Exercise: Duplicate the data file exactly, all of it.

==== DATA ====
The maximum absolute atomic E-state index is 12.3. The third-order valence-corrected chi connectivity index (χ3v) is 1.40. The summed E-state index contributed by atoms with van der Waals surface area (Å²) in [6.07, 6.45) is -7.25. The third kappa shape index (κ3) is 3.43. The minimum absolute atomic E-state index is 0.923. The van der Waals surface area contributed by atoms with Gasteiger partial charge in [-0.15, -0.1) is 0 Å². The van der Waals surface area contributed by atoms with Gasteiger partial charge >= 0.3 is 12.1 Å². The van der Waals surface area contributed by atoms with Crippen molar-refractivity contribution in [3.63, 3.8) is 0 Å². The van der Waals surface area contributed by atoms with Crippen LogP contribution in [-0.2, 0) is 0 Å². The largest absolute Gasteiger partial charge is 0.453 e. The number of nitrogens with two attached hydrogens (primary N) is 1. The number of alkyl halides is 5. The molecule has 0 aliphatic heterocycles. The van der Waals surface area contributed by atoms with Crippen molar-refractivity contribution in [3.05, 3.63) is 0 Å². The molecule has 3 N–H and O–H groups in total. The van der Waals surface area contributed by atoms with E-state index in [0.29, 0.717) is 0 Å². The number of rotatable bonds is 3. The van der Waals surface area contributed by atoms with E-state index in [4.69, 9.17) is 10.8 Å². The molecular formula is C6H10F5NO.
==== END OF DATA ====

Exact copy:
The maximum absolute atomic E-state index is 12.3. The third-order valence-corrected chi connectivity index (χ3v) is 1.40. The summed E-state index contributed by atoms with van der Waals surface area (Å²) in [6.07, 6.45) is -7.25. The third kappa shape index (κ3) is 3.43. The minimum absolute atomic E-state index is 0.923. The van der Waals surface area contributed by atoms with Gasteiger partial charge in [-0.15, -0.1) is 0 Å². The van der Waals surface area contributed by atoms with Gasteiger partial charge >= 0.3 is 12.1 Å². The van der Waals surface area contributed by atoms with Crippen molar-refractivity contribution in [3.63, 3.8) is 0 Å². The van der Waals surface area contributed by atoms with Crippen LogP contribution in [-0.2, 0) is 0 Å². The largest absolute Gasteiger partial charge is 0.453 e. The number of nitrogens with two attached hydrogens (primary N) is 1. The number of alkyl halides is 5. The molecule has 0 aliphatic heterocycles. The van der Waals surface area contributed by atoms with Crippen molar-refractivity contribution in [3.05, 3.63) is 0 Å². The molecule has 3 N–H and O–H groups in total. The van der Waals surface area contributed by atoms with E-state index in [0.29, 0.717) is 0 Å². The number of rotatable bonds is 3. The van der Waals surface area contributed by atoms with E-state index in [4.69, 9.17) is 10.8 Å². The molecular formula is C6H10F5NO.